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Second Impressions: FF7R

I didn’t think it was possible, but I like Final Fantasy 7 Remake even more.

One aspect that I didn’t like initially has really grown on me: uninterrupted dialog. Basically, there are no RPG-esques pauses whenever someone is talking. Conversations just flow with zero button inputs. It was initially kind of frustrating, because some of the banter is hilarious and it goes by too quick for me to take a screenshot (I always have subtitles up in games precisely for screenshot purposes).

But do you know what it all reminds me of? Mass Effect.

Over ten (!?) years ago now, I was writing about how the winks in Mass Effect were blowing my mind. There is a lot more than winks going on in FF7R, but that’s not really the point. The point is that these are genuinely interesting characters with personalities and mannerisms. They wink, nod, pose, strut, and otherwise behave in consistent ways. Some of those mannerisms are very anime-ish, but hey, Japan. At least these land miles better than in FF14.

Anyway, I just got to the point where I party up with Aerith and I’ve been smiling the whole goddamn time. I’ve always historically been Team Tifa, even before Disc 1, but Aerith is the biggest dork in the Remake and I love it. Just the little things like Cloud saying “The wererats pray on the weak” and Aerith replying “Well, you better be careful then.” Typing this out seems so dumb but there’s just this whole vibe going on in the game, and I’m feeling it.

Oh, and there’s this moment when Cloud and Aerith reach a pipe and have to slide down to get to the next area. Aerith goes first… and says “Wheee!” with her hands raised in the air as she goes down.

It was almost over before I could take a screenshot.

Guys. Guys. Again, feel super-dumb typing it out. But when was the last time you played a game where you were able to vicariously feel the joy and care of the designers through the screen? Whoever scripted that moment loved their job. It didn’t have to exist. It was over in literally two seconds – I couldn’t even hit the screenshot key fast enough – and it has no bearing on anything other than to flavor the experience and convey that which is Aerith.

It made me smile. When was the last time a game did that for you?

In closing, let me reiterate the disclaimer that the original Final Fantasy 7 has been in my top 5 game list for 25 (!?!) years. So FF7R is basically intravenous nostalgia from the word GO. Will you appreciate the “personalities and mannerisms” of these characters in the same way I do? Probably not. In a vacuum, they might just be cliché.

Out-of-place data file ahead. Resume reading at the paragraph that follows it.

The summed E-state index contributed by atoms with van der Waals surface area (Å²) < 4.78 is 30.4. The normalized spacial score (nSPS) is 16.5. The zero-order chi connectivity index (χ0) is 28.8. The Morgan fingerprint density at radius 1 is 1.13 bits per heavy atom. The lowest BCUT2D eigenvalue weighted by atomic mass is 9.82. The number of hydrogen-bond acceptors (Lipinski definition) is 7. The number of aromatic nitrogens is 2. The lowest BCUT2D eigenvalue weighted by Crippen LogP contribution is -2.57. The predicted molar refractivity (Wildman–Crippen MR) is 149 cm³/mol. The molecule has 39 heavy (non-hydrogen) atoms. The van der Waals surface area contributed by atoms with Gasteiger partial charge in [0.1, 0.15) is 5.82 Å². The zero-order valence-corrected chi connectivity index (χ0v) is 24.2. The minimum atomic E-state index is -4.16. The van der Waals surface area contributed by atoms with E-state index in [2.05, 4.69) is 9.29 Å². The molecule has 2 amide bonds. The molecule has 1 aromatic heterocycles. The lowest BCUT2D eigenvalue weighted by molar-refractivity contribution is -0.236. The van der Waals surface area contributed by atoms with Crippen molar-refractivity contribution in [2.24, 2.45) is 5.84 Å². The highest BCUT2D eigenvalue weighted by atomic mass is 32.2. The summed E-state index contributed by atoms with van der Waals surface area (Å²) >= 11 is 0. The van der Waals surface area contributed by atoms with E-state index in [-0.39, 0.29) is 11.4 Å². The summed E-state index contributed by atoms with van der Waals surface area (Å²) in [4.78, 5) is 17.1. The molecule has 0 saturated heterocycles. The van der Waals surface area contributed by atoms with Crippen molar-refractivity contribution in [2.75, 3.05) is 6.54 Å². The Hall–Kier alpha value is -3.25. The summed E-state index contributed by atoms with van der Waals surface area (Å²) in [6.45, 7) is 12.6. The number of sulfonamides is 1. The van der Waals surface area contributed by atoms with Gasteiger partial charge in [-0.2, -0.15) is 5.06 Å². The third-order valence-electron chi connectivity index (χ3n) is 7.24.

Nevertheless, these devs have taken a formative experience of my childhood and brought it to life in a way that has exceeded all my wildest expectations. A breath I never knew I was holding has been released as a cathartic sigh, blowing away my whole jaded gamer schtick. For the time being, at least.

So there it is. Hopefully the rest of the game holds up, but it doesn’t even matter. I’m happy right now.

First Impressions: FF7R

Oh, man. OH. MAN.

I know the game is a remake and the devs have had decades of modern game design experience to leverage… but, guys. I’m home. I haven’t been this giddy and excited since… I don’t even remember. Every single part of game so far is like finally finding someone who shares the same passion as you and catching up for hours. Walking around Sector 7 Slums and looking up (looking up!) just pulls the FF7 memories of my high school imagination straight out of my head and serves them right back in high definition.

And it really reinforces, to me, how groundbreaking FF7 originally was. For you see, FF7 was not my first Final Fantasy game – that was actually FF6. So this is not a “always remember your first love” situation. This instead is a recognition of how novel the pseudo-sci-fi setting was, the mind-blowing scale of Midgar, and that first time you leave the city and see it as just another town on the world map. Blew my fucking mind. That experience is right up there with first leaving the Vault in Fallout 3.

There are some other things I like. An extremely flirty Jessie. The random NPCs commenting on Cloud. The aftereffects of the reactor explosion. The extra cutscene on what really caused the reactor explosion. The well-stitched narrative in which I felt it difficult to stop playing. Not that I was going to stop playing until I reached Tifa for the first time. Tifa.

Welcome home.

The one negative so far, and it’s kind of important: the combat system.

Basically I’m not quite sure what’s going on yet. Like obviously I’m reading the tutorial prompts and successfully navigating the fights. But it seems like I’m taking a lot of damage and I don’t know if that is expected, or if I’m supposed to not, or what. It’s “action gamey” but not in the same way as, say, Nier Automata. Controlling Barret feels even worse as none of his attacks feel particularly satisfying. Hold X to rapid-fire for some amount of time, or press Y to… speed up the charging of a special attack. But that attack can be stopped by random terrain if you aren’t careful.

Anyway, not going to let a little thing like a combat system interrupt my JRPG nostalgerbation. I am going to assume it gets better, or that I can change things around enough to make it so, or that it will not diminish the rest of the experience. Which would be quite the feat considering how much I am enjoying myself already just walking around.